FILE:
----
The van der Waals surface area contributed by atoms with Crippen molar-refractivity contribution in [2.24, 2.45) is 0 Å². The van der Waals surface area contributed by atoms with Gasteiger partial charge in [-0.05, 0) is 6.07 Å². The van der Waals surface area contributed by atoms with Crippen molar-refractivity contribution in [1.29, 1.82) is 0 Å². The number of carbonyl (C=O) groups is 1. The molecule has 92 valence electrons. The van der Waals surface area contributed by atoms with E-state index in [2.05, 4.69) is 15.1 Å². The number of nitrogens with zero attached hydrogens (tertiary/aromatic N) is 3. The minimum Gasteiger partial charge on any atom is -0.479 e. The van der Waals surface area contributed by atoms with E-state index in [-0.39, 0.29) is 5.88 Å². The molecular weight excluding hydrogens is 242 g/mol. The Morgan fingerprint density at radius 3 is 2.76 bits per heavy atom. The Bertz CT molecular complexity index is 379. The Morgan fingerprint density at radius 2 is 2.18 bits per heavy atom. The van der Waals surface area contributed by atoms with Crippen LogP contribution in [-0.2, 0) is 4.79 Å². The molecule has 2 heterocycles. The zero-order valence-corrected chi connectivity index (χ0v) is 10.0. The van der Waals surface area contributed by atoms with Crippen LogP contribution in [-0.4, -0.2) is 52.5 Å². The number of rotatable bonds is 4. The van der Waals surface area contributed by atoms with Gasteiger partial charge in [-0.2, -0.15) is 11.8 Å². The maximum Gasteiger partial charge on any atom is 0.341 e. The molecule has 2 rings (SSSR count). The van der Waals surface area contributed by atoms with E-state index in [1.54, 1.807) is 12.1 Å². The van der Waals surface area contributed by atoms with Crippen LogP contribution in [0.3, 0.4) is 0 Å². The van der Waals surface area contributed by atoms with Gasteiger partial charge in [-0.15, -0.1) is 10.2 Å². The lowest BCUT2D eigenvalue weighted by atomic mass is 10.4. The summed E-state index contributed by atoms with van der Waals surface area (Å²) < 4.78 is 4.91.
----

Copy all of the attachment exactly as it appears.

The van der Waals surface area contributed by atoms with Crippen molar-refractivity contribution in [2.24, 2.45) is 0 Å². The van der Waals surface area contributed by atoms with Gasteiger partial charge in [-0.05, 0) is 6.07 Å². The van der Waals surface area contributed by atoms with Crippen molar-refractivity contribution in [1.29, 1.82) is 0 Å². The number of carbonyl (C=O) groups is 1. The molecule has 92 valence electrons. The van der Waals surface area contributed by atoms with E-state index in [2.05, 4.69) is 15.1 Å². The number of nitrogens with zero attached hydrogens (tertiary/aromatic N) is 3. The minimum Gasteiger partial charge on any atom is -0.479 e. The van der Waals surface area contributed by atoms with E-state index in [-0.39, 0.29) is 5.88 Å². The molecular weight excluding hydrogens is 242 g/mol. The Morgan fingerprint density at radius 3 is 2.76 bits per heavy atom. The Bertz CT molecular complexity index is 379. The Morgan fingerprint density at radius 2 is 2.18 bits per heavy atom. The van der Waals surface area contributed by atoms with Crippen LogP contribution in [-0.2, 0) is 4.79 Å². The molecule has 2 heterocycles. The zero-order valence-corrected chi connectivity index (χ0v) is 10.0. The van der Waals surface area contributed by atoms with Crippen LogP contribution in [-0.4, -0.2) is 52.5 Å². The number of rotatable bonds is 4. The van der Waals surface area contributed by atoms with Gasteiger partial charge in [-0.2, -0.15) is 11.8 Å². The maximum Gasteiger partial charge on any atom is 0.341 e. The molecule has 2 rings (SSSR count). The van der Waals surface area contributed by atoms with E-state index in [1.54, 1.807) is 12.1 Å². The van der Waals surface area contributed by atoms with Crippen LogP contribution in [0.3, 0.4) is 0 Å². The van der Waals surface area contributed by atoms with Gasteiger partial charge in [-0.15, -0.1) is 10.2 Å². The lowest BCUT2D eigenvalue weighted by atomic mass is 10.4. The summed E-state index contributed by atoms with van der Waals surface area (Å²) < 4.78 is 4.91.